To Grass Species


Kentucky Bluegrass (Poa pratensis)

Plant Species
From Montana Interagency Plant Materials Handbook *
 By
S. Smoliak, R.L. Ditterline, J.D. Scheetz, L.K. Holzworth, J.R. Sims, L.E. Wiesner, D.E. Baldridge, and G.L. Tibke

Kentucky bluegrass is a native of the Old World, occurring over much of Europe and Asia, and was probably brought to this country by early colonists soon after 1600. This plant has been described as having the widest distribution of any plant in the temperate portions of the northern hemisphere. It is naturalized in most states, and is seeded extensively for lawn and pastures. Although it is used principally for lawns, forage-type cultivars have been developed specifically for pasture use. It is frequently found as an invader in hay and pasture mixes, as it is very aggressive, particularly on fertile, well-drained soils of the northern states.

Description

Kentucky bluegrass is a long-lived, perennial, sod-forming grass. This cool-season grass has numerous basal leaves and an open, pyramid-shaped panicle attaining heights up to 2 feet. The narrow leaves are characterized by a distinct, boat-shaped tip. The flat or folded leaves have two distinctive grooves the full length of the blade surface. The branches of the panicle are commonly spreading and whorled in groups of three to five. There are three to five florets per spikelet. Florets, when separated from the glume exhibit a silky tuft or web of fine hairs around the base. Flowering is early, taking place in May and June.

The root system is extensive and finely branched. In established stands, the mixture of roots and rhizomes concentrated in the upper 2 inches of soil form an extremely dense, resistant sod. The depth of the root system is variable as to the amount of available soil moisture, but is confined to the upper few inches of soil.

Adaptation

Although it is an Old World introduction, it is widely distributed throughout the United States, except in arid regions. It occurs at all altitudes below alpine regions. Kentucky bluegrass is especially adapted to growth in the cool, humid climate of northern United States. Bluegrass is a sun-loving plant, but does well in semishade during the hot summer months. Although it goes dormant during dry weather, it survives severe drought periods.

Kentucky bluegrass occurs on moist, well-drained soils, in meadows, pastures, fields and open woods. It is neither acid- nor alkali-tolerant, but survives in a pH range of 5.8 to 8.2. It prefers soils of high fertility and medium texture. Large amounts of nitrogen must be available during periods of most active growth, particularly in the spring, early summer and again in the fall.

Limitations

Kentucky bluegrass does relatively well in irrigated and subirrigated situations throughout the growing season. However, under dryland conditions, this grass will go dormant during hot, dry weather, making it relatively unproductive in midsummer. This species is slow to establish, with very little growth and development the first growing season. Once established, it is very aggressive. This species lacks tolerance to extremes in both acidity and salinity. Good productivity is dependent on high fertility levels.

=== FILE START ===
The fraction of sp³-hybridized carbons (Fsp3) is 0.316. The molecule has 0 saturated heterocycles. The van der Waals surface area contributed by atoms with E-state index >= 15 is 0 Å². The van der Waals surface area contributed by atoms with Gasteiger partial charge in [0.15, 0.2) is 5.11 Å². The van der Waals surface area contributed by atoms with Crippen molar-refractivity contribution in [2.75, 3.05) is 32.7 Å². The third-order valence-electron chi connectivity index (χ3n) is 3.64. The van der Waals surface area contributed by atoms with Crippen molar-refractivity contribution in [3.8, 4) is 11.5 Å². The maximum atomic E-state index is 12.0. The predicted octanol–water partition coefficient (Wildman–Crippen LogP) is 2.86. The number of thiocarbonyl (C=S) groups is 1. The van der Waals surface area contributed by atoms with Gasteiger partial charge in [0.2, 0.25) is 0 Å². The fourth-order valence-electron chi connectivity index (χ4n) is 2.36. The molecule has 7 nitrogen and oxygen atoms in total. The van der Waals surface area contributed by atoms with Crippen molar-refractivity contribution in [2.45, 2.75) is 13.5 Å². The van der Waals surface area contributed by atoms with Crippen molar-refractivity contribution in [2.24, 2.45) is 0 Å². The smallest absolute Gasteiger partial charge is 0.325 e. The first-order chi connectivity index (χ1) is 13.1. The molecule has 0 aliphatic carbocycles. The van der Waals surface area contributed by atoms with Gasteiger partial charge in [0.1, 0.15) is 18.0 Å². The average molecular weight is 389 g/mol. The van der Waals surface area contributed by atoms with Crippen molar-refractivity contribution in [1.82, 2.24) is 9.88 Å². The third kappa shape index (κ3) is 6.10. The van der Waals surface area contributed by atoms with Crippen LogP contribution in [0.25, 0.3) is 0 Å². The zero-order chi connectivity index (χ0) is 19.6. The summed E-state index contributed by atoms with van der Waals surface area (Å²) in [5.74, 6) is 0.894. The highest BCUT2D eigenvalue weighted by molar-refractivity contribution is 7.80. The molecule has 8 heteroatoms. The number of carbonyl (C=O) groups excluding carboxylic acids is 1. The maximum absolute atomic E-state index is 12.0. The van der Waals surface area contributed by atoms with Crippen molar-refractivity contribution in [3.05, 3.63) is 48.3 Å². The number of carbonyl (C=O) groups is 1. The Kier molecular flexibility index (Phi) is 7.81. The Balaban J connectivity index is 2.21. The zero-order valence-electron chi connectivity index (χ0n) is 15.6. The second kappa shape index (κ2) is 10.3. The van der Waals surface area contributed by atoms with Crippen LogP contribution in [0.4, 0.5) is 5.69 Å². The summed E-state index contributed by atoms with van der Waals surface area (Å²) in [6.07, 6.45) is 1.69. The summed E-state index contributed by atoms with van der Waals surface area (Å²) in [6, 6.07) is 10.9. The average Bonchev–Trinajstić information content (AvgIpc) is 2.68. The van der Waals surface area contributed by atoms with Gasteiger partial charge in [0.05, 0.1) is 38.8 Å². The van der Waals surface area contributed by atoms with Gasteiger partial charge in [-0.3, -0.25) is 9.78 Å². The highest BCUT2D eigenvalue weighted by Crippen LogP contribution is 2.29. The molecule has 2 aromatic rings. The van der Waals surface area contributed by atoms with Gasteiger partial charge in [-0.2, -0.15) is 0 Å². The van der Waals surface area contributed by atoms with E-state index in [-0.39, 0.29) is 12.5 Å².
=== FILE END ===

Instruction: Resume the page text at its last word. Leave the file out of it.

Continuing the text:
Use for Hay

Kentucky bluegrass is seldom used for hay production. It frequently invades or volunteers in hay mixtures. Since most growth is in the form of basal leaves, it does not generally give heavy yields as a hay crop. This species matures earlier than most species used for hay production.

Use for Pasture

This grass ranks as one of the most palatable pasture grasses. When it is kept actively growing by proper fertilization -- and stays in the vegetative stage -- the protein content remains high throughout the season, varying from 20 percent during spring growth to 10 percent upon maturity. Crude fiber is inversely proportional, with 15 percent in the spring and 25 percent at maturity.

The optimum grazing height is between 2 and 6 inches -- more severe grazing would restrict root and rhizome development, while under utilization would result in weed invasion. In irrigated pasture trials during summer months, cattle gain more weight on Kentucky bluegrass than on orchardgrass or smooth bromegrass.

Seed Production

Seed yields under irrigation are usually 500 pounds per acre or better. Yields of 100 pounds of acre or less can be expected under dryland conditions. No dryland seed production should be attempted in areas receiving less than 16 inches annual precipitation. The cobweb-like hairs at the base of the seed help prevent excessive shatter, but necessitate running seed through a debearder or hammermill to remove these hairs. Seed can be harvested by stripping, direct combining or combining from a windrow. Harvest dates range from mid-May to mid-June. Good seed yield can be maintained up to five years.

* The Montana Interagency Plant Materials Handbook (EB69) is no longer in print, but is available for viewing in
Montana County Extension Service and National Resource Conservation Service Offices.